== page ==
Summer 2021 Paperbacks
In order of publication
In order of publication
With my first book, I could tell you the exact moment when I decided to pull all of those threads together. With Off the Record, I had really been wanting to write something about a teen journalist because I had that experience. With #MeToo all over the news, I had been thinking about those stories and the way they were reported. There was a lot of emphasis put on the survivors who came out with stories first, but even when other celebrities, like Gwenyth Paltrow, shared their stories, they all seemed to be white. There were women like Salma Hayek and Lupita Nyong’o who also had Weinstein stories, but to me, they were reported almost as an afterthought. I wanted that to be addressed in the story; is it because there are less WOC who have been abused? Because they’re uncomfortable speaking with the (usually white) reporters? What dynamics are there?
I think the hardest part was trying to figure out how realistic to make the story. It’s a blend of realism and wish-fulfillment, and I wasn’t always sure which moments should fall into each category. The easiest parts were the moments that reflected my own experiences, especially when it came to fat acceptance. I’ve read a lot of books with fat main characters and they’re so important to me, but it felt like a lot of the times they were either super confident or hated their bodies. I feel like I’m more in between. With Josie, I wanted to show readers that you can love your body and still have difficulty being positive about it all the time.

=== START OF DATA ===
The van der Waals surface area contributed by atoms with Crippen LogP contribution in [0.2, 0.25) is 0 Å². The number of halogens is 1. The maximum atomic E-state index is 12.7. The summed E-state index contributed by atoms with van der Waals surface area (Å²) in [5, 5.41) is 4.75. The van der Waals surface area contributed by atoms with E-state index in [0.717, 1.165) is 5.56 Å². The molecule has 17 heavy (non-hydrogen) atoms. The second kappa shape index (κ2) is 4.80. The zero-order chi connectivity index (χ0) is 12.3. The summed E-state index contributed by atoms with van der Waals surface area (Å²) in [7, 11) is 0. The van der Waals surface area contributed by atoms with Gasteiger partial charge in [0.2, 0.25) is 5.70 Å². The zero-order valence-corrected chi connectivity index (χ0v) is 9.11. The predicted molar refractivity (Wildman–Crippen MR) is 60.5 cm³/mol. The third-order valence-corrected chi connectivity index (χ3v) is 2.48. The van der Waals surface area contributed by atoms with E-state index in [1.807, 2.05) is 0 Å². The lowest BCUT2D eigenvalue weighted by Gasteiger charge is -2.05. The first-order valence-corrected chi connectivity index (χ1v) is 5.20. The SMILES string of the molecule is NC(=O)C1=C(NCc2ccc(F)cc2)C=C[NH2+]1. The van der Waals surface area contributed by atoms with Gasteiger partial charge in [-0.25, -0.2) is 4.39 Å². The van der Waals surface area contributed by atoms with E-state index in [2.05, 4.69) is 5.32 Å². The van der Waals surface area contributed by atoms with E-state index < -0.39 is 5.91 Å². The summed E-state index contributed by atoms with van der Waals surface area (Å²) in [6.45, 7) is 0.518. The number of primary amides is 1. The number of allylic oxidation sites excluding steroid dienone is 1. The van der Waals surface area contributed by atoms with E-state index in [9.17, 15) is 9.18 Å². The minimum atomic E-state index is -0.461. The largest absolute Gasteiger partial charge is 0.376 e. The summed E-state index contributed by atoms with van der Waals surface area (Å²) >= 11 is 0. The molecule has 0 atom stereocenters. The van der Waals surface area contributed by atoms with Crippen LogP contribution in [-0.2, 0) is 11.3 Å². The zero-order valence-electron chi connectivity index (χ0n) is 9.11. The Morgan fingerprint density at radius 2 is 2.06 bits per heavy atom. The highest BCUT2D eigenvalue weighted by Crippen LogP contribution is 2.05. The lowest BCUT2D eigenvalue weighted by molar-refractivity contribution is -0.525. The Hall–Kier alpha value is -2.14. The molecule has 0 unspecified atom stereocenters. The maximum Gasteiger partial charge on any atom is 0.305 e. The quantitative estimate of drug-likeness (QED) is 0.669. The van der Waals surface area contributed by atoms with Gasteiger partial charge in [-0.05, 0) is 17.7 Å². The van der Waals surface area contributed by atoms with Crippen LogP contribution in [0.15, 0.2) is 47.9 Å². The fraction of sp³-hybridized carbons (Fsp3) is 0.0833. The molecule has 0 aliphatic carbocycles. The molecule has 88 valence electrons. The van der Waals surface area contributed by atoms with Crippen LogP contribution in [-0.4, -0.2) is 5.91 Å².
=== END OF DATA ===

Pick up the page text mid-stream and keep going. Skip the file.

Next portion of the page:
I’d say to start writing! I think a lot of people think they have to reach a certain age or attend college to write, and you really don’t need to. I would start writing so that you can learn more about yourself as a writer—and a person. It’s such a cool experience.
I wanted to be a journalist for a while in high school; I was part of my school newspaper for all four years and followed the news religiously. I’m still inspired by journalists who can break really sensitive stories about topics like sexual assault. They have to be able to comb through records, interview the accused perpetrators, and then switch gears to interview survivors. I really wanted to highlight how many things journalists have to juggle, especially when covering stories like these.
I hope teens read this story and realize that they can use their voice to make a difference, even if they’re shy or anxious or scared.
I have so many! In high school, I ate lunch in our school library every day, and one of the library workers at the front desk always talked to me about the new YA books they had in (she also saved some of them for me!). I still talk to one of my English teachers from high school because I love her very much.
The show Crazy Ex-Girlfriend was great for me! One of my friends and I have tried to have a standing movie night where we usually watch teen movies from the early aughts, like A Cinderella Story and Freaky Friday. It’s one of the main things that is helping me get through the pandemic!
I’m going to take a little vacation! But after that, I’m working on a really cool queer rom-com I’m excited about.